Posts for tag: austin
What are Nasal Polyps?
Nobody wants to hear they have polyps in their nose. This is not your garden variety nasal issues. Most of the time caused by allergy, polyps are a chronic condition that is not often cured with surgery. Usually an allergist is going to provide the best long-term control. But there are times when surgery is needed, even repeatedly in the most extreme cases.
Polyps grow in response to nasal inflammation. They are relatively discrete mounds of incredibly swollen nasal mucosa (lining). Most of the time it is something in the air that stimulates them to grow. At times, it is a sinus infection that provides the impetuous for their existence. No matter the cause, polyps are disruptive to nasal airflow and tend to cause secondary sinus infections.
Epidemiology and differential diagnosis of nasal polyps.
Chaaban MR, Walsh EM, Woodworth BA - Am J Rhinol Allergy (2013 Nov-Dec)
Surgery is needed for polyps if medical management can’t keep them at bay and an allergist can’t help you control the environmental reaction that started them in the first place. It is by no means the first choice of treatment unless they are, sometimes quite literally, hanging out of your nose.
Adult-onset woakes' syndrome: report of a rare case.
Schoenenberger U, Tasman AJ - Case Rep Otolaryngol (2015)
The problem with surgery is it is not a permanent fix most of the time. Think about mowing the grass – it just keeps coming back.
When someone has a significant enough polyp issue to require an ENT to take them to the OR, the surgery should be a part of the process. Combining surgery with aggressive medical management pre- and post-op is often the best way to keep you and your nose healthy.
Mark T. Brown, MD, FACS
It’s true. We are going deaf.
Research from Johns Hopkins School of Medicine has determined that hearing loss is a growing problem in the US. They project that by 2060 2/3 of older people will have hearing loss.
The tragedy is that much of this can be avoided by protecting your ears from loud sounds. An ounce of prevention (ear plugs) is better than a pound of cure (hearing aids). The time to start protecting your hearing is now.
The jury is still out about the use of electronic nicotine delivery systems. Their manufacturers have proposed them as a “safe” alternative to tobacco smoke. But are they? A recent review of the scientific and medical literature on the subject (Palazzolo DL (2013) Electronic cigarettes and vaping: a new challenge in clinical medicine and public health. A literature review. Front. Public Health 1:56. doi: 10.3389/fpubh.2013.00056) didn’t reveal much. There is no evidence yet of harm reduction. There definitely is no sign that they decrease cigarette smoking or increase quit rates.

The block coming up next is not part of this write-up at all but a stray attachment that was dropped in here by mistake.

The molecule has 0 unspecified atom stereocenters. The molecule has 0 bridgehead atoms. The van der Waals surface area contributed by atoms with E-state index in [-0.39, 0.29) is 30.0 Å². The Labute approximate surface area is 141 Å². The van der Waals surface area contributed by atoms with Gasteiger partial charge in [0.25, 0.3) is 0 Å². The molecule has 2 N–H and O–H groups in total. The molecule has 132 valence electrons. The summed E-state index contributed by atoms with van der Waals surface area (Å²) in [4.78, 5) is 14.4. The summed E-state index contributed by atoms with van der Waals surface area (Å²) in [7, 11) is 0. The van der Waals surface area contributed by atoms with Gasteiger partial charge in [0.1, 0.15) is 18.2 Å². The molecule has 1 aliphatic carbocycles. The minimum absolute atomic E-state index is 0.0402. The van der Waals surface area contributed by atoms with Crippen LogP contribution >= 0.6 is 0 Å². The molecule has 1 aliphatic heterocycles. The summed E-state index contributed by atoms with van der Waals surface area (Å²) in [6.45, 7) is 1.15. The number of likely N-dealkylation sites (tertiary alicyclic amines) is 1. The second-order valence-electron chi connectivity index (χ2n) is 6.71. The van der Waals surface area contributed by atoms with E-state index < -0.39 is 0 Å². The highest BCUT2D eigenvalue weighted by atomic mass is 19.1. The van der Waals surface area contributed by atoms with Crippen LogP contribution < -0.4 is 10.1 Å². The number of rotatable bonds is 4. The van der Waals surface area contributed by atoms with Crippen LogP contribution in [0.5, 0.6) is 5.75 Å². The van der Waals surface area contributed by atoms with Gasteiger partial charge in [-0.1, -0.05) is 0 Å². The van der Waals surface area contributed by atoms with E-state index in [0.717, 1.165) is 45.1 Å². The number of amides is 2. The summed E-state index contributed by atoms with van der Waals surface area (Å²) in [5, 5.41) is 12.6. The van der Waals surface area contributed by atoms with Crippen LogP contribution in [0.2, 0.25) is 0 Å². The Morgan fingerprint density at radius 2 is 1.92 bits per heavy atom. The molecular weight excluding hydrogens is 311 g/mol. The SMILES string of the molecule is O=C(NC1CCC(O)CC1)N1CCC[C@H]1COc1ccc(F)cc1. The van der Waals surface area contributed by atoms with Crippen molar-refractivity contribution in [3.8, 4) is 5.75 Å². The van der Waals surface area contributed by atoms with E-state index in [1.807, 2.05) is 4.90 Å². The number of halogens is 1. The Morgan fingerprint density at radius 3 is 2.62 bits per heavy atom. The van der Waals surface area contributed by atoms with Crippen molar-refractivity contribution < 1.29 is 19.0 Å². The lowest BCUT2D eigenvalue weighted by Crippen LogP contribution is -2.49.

We don’t even know what happens to the lungs when this vapor is inhaled. Do the flavorings cause harm, or not? What is the level of inhaled nicotine relative to cigarettes? Is second hand vapor better or worse than second hand smoke? All of these questions remain to be answered. And likely over time they will be.
I hope that vaping does turn out to be a safe alternative to tobacco smoking. But, in the long run, neither is your best bet. As hard as it may be to quit, your life and health improve in the absence of nicotine.
Mark T. Brown, MD, FACS
Image from Alice's Adventures in Wonderland by Lewis Carroll (1869)
Q Tips are bad!
Somebody finally confirmed what ENT’s and audiologists have been telling you all along. Quit cleaning your ears. That wax is not “dirty” but is important to your ear canal skin. It helps the ear canal stay healthy, repels bacterial invaders, and filters our dust and dirt that might otherwise get stuck in there. I know, it feels REALLY good. But you are more likely to cause a problem than solve one with a Q-Tip (apologies to Johnson and Johnson).